The VRU was formed in 2005 following an initiative by Strathclyde Police to develop sustainable reductions in violence. Detective Chief Superintendent John Carnochan and his deputy, Karyn McClusky, were tasked with developing a long-term strategy that evolved into the creation of the unit. Det Ch Supt Carnochan explains that, early on in the life of the unit, they came across a World Health Organisation report that identified interpersonal violence as a public health issue. “If you look at violence through the lens of public health and through the lens of a scientific model, it allows you to be far more forensic in identifying what the issues are.
“So it’s not just about more cops on the street, but rather at looking at what happened the night before that incidence of violence? What happened in that life beforehand?”
However, while the COVAID programme identified victims of interpersonal violence, it wasn’t able to wind back the clock and stop the violence occurring. Christine said: “The brief interventions with facial trauma patients try to help them cut down their drinking and cut down their involvement in violence, but these are all things that happen after someone has been injured. What we wanted to do is get to people before they get injured.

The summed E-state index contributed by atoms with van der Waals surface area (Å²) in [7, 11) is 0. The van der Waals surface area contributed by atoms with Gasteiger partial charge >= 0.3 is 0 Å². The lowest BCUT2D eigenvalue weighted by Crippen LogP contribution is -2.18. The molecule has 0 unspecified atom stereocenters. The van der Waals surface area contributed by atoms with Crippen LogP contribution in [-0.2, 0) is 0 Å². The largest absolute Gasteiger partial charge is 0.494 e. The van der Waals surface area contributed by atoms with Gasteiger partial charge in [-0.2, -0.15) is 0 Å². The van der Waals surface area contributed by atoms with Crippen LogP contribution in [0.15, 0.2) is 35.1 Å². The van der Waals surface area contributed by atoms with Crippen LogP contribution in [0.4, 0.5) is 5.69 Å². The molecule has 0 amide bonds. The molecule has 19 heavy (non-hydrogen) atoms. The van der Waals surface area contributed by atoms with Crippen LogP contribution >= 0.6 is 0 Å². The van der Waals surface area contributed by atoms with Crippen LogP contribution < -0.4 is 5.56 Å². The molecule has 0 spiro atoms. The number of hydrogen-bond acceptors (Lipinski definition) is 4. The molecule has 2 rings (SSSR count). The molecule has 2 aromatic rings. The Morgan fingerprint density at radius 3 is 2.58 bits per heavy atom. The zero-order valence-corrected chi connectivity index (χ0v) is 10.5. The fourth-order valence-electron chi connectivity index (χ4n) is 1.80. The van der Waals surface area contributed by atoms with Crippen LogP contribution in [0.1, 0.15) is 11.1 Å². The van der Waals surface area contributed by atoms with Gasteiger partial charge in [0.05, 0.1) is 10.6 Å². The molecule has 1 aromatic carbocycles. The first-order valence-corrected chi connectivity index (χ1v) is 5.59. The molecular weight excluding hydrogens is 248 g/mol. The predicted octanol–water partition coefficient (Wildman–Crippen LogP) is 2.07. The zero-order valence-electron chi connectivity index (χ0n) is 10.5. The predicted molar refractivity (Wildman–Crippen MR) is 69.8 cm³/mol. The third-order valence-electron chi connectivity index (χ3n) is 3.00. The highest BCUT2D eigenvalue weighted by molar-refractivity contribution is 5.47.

“We felt that the best way to do this was to speak to young people, not older teenagers but 13 to 14-year-olds, before they think about getting involved in those kind of activities.”
With funding support from the VRU and the Scottish Government, MAV was formed in November 2008. Christine, David and Mark carried out the first visit themselves to St Mungos Academy in Glasgow and since then they have recruited 120 doctors and consultants from across Glasgow, Ayrshire, Lanarkshire, Forth Valley and Dundee. So far they don’t have any members further north than that and they don’t have any general dentists on board, as yet.